SUSI: key to Chinese art today


ISBN:988-99399-0-8, 988-99399-1-6, 988-99399-2-4


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Book 1 : Future and Fantasy
ISBN : 988-99399-1-6/978-988- 99399-1-5
Publisher : Osage Art Foundation
Date Published : 2006
Author : Gu Zhenqing
Editor : Agnes Lin
Designer : Carrie Chi, Diane Wu, Ouyang Hui
Curator : Gu Zhenqing
Artist/s: : Shen Shaomin, Sun Yuan, Peng Yu, Miao Xiaochun, Sui Jianguo, Yin Zhaoyang
Jiang Zhi, Li Dafang, Jin Jiangbo, Chen Wenbo

Book 2 : Exploration and Discovery
ISBN : 988-99399-0-8/978-988- 99399-0-8
Publisher : Osage Art Foundation
Date Published : 2006
Author : Jonathan Thomson
Editor : Agnes Lin
Designer : Carrie Chi, Diane Wu, Ouyang Hui
Curator : Wan Jiyuan
Artist/s: : Jin Shangyi, Wang Tieniu, Cao Jigang, Chao Ge, Tan Difu, Gao Quan, Wan Jiyuan,
Shi Shaochen, Sun Weimin, Sun Fengda, Wu Jun, Wang Yidong, He Yi, Ma Xiaoteng
Hu Jiancheng, Wang Shaolun, Sun Xiangyang, He Duoling, Wang Yuqi, Zhang Li,
Li Xinping, Chan Sicpo, Jin Yangping, Tong Yanrunan, He Wei, Wang Xin, Cui Kaixi
Zhang Zuying, Gao Yingjin

Book 3: A Brush with China
ISBN : 988-99399-2-4/978-988- 99399-2-2
Publisher : Osage Art Foundation
Date Published : 2006
Author : Gu Hong
Editor : Agnes Lin
Designer : Carrie Chi, Diane Wu, Ouyang Hui
Curator : Gu Hong
Artist/s: : Shao Huaze, Gu Hong, Wang Shenglie, Guo Yizong, Wang Yujue, Zhang Daoxing
Zhang Guige, Feng Jinsong, Du Ziling, Li Yansheng, Ye Shangqing, Wang Dachuan,
Wang Bomin, Zhou Cangmi, Bao Chenchu, Wang Dongling, Li Yi, Liu Jiang,
Wu Shanming, Song Zhongyuan, Wang Qingming, Wu Sheng, Xu Jiachang,
Du Manhua, Huang Lingling

This publication was published as the catalogue to the exhibition, SUSI: Key to Chinese Art Today.An Exhibition of Chinese Contemporary Art held at three art institutions in Manila, Philippines from 20 September to 31 October 2006.

Exploration and Discovery : National Museum of the Philippines
A Brush with China : Yuchengco Museum Manila
Future and Fantasy: Metropolitan Museum of Manila

SUSI is the Tagalog word for Key. The art exhibited in Manila presented a broad and deep cross-section of Chinese art that sought to open up Chinese art for Filipino audiences. The exhibitions catered for all tastes. “A Brush with China” at the Yuchengco Museum was an exhibition of traditional Chinese painting that sought to show why Chinese painting is among the most precious of all Chinese cultural treasures. It is a unique record of the progress of Chinese history and depicts the origin of Chinese characters. “Exploration and Discovery” at the National Museum of the Philippines was an exhibition of modern Chinese oil painting that examined the persistence of realism as the most dominant style in modern Chinese painting and the ways in which realism has been modified or recycled into more contemporary forms. “Future and Fantasy” at the Metropolitan Museum of Manila showcased the work of some of China’s most acclaimed contemporary artists. The artists in this exhibition employed a range of unconventional media in a series of images and installations to voice their view of tomorrow. The simultaneous presentation of all three of these exhibitions and the presence in Manila of twenty-two of the Chinese artists gave rise to many opportunities for personal interaction between the artists and their peers and members of the public in the Philippines. For many people a highlight was seeing 70 year old Philippine National Artist for Visual Arts Abdul Mari Imao as happy as a schoolboy wading through the foam blocks of Sun Yuan and Peng Yu’s A Fierce Dragon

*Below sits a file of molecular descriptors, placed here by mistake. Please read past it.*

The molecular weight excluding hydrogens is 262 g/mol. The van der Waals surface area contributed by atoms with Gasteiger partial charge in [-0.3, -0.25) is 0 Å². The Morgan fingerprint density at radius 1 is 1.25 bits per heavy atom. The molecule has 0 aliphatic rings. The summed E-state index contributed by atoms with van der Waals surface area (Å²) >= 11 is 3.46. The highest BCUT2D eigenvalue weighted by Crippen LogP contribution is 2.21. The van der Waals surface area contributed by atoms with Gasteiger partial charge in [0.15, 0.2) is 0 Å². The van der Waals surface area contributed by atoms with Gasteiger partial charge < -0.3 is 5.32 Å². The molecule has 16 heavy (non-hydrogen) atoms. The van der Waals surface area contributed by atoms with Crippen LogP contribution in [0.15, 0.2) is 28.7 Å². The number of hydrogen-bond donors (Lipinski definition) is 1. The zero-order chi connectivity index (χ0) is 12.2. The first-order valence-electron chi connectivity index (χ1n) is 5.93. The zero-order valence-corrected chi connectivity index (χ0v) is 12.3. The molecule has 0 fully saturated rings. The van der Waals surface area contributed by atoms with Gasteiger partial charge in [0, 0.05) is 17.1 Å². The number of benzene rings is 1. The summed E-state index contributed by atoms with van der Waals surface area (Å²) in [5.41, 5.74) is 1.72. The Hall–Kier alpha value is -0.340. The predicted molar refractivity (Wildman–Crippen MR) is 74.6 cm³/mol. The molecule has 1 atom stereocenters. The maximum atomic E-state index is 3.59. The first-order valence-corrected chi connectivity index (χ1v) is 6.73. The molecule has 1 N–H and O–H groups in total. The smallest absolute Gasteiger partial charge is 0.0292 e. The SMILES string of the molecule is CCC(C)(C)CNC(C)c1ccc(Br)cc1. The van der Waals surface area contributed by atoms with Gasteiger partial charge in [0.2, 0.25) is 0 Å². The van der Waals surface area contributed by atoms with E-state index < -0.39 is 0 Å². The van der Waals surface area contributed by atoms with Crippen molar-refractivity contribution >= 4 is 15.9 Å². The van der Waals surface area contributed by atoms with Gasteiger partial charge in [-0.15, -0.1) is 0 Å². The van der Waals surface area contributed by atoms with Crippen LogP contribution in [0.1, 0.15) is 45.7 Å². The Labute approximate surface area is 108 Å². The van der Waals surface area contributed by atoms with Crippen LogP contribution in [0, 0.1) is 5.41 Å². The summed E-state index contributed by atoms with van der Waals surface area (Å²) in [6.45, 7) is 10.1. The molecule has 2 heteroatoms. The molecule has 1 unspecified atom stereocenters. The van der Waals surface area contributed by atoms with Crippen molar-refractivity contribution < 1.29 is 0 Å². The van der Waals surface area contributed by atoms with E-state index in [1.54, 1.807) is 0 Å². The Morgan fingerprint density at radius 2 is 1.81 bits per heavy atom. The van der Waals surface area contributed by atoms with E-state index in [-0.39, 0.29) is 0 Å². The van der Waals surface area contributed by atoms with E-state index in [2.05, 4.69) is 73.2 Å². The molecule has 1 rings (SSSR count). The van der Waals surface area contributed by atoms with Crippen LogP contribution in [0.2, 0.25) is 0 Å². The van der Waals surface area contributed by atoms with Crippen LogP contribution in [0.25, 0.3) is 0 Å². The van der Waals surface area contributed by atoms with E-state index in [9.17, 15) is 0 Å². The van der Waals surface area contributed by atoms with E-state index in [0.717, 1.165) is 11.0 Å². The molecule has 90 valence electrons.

Can Cross the River at the Metropolitan Museum while being urged on by the artists. For others, it was talking face to face, one on one with Miao Xiaochun and Sui Jianguo about their motivations and the meanings in their works. For one group of delighted school children it was the opportunity to bombard Tong Yanrunan with questions about his blurry faces exhibited en-masse at the National Museum of the Philippines. Art is a tremendously effective medium for intercultural exchanges that promote and enhance people to people understanding. And it is never a one way street. The Chinese artists who were in Manila for the opening of their exhibitions also learnt a lot about Filipino art. A group of them visited Philippine National Artist for Sculpture Napoleon Abueva at his workshop in Tierra Verde, Quezon City to see his “Swinging House”. Others visited the Ayala Museum and GSIS and a number of private collections and were tremendously impressed by the immense passion Filipinos have for their art. The famous aphorism by the ancient Greek physician Hippocrates “Ars Longa Vita Brevis” translates as Life is Short but Art Endures.

It was perhaps with this in mind that Wan Jiyuan and a group of other artists set out to record their impressions of Manila and the surrounding countryside. The work that they made is much more than a memento of their visit. It is a distillation of their experience coloured in no small part by the personal interactions that the artists had with their Filipino peers and the passion they saw in their art. Wan’s paintings are “an effervescence of colour, a phantasmagoria of effects, a bacchanal of lines, a fury of brushstrokes, an explosion of light, of audacities of composition, of unprecedented dissonances and insolent harmonies.” Wan’s works will remain in the Philippines as a token of all of the artists’ conversations and contacts, of experiences shared and friendships forged. They are an enduring record of how doors to understanding can be opened, if only we are given the right key.

Additional information

Weight 1.4 kg
Dimensions 27 × 22 × 3.7 cm


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